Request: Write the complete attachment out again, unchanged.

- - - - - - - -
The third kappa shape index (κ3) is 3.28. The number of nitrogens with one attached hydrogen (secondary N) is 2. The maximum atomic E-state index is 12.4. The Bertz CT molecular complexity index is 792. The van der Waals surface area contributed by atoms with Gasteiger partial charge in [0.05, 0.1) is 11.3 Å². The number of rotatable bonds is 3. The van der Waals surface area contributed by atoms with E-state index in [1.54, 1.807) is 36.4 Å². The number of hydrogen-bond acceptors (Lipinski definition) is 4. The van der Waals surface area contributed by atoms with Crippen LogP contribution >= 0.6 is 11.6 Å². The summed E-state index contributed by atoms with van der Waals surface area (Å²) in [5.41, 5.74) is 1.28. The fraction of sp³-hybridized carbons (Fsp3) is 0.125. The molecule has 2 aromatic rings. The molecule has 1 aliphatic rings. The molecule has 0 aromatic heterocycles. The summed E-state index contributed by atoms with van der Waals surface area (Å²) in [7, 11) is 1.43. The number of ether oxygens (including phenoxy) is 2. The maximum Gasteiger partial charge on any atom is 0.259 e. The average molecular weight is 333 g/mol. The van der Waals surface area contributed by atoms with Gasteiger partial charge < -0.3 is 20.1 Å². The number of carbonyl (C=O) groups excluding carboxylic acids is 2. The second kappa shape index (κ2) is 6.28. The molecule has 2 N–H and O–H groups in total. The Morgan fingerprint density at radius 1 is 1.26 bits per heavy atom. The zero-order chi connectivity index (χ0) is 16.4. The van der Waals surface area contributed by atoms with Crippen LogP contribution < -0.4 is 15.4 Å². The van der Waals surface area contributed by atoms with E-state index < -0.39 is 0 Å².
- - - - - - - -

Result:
The third kappa shape index (κ3) is 3.28. The number of nitrogens with one attached hydrogen (secondary N) is 2. The maximum atomic E-state index is 12.4. The Bertz CT molecular complexity index is 792. The van der Waals surface area contributed by atoms with Gasteiger partial charge in [0.05, 0.1) is 11.3 Å². The number of rotatable bonds is 3. The van der Waals surface area contributed by atoms with E-state index in [1.54, 1.807) is 36.4 Å². The number of hydrogen-bond acceptors (Lipinski definition) is 4. The van der Waals surface area contributed by atoms with Crippen LogP contribution >= 0.6 is 11.6 Å². The summed E-state index contributed by atoms with van der Waals surface area (Å²) in [5.41, 5.74) is 1.28. The fraction of sp³-hybridized carbons (Fsp3) is 0.125. The molecule has 2 aromatic rings. The molecule has 1 aliphatic rings. The molecule has 0 aromatic heterocycles. The summed E-state index contributed by atoms with van der Waals surface area (Å²) in [7, 11) is 1.43. The number of ether oxygens (including phenoxy) is 2. The maximum Gasteiger partial charge on any atom is 0.259 e. The average molecular weight is 333 g/mol. The van der Waals surface area contributed by atoms with Gasteiger partial charge < -0.3 is 20.1 Å². The number of carbonyl (C=O) groups excluding carboxylic acids is 2. The second kappa shape index (κ2) is 6.28. The molecule has 2 N–H and O–H groups in total. The Morgan fingerprint density at radius 1 is 1.26 bits per heavy atom. The zero-order chi connectivity index (χ0) is 16.4. The van der Waals surface area contributed by atoms with Crippen LogP contribution < -0.4 is 15.4 Å². The van der Waals surface area contributed by atoms with E-state index < -0.39 is 0 Å².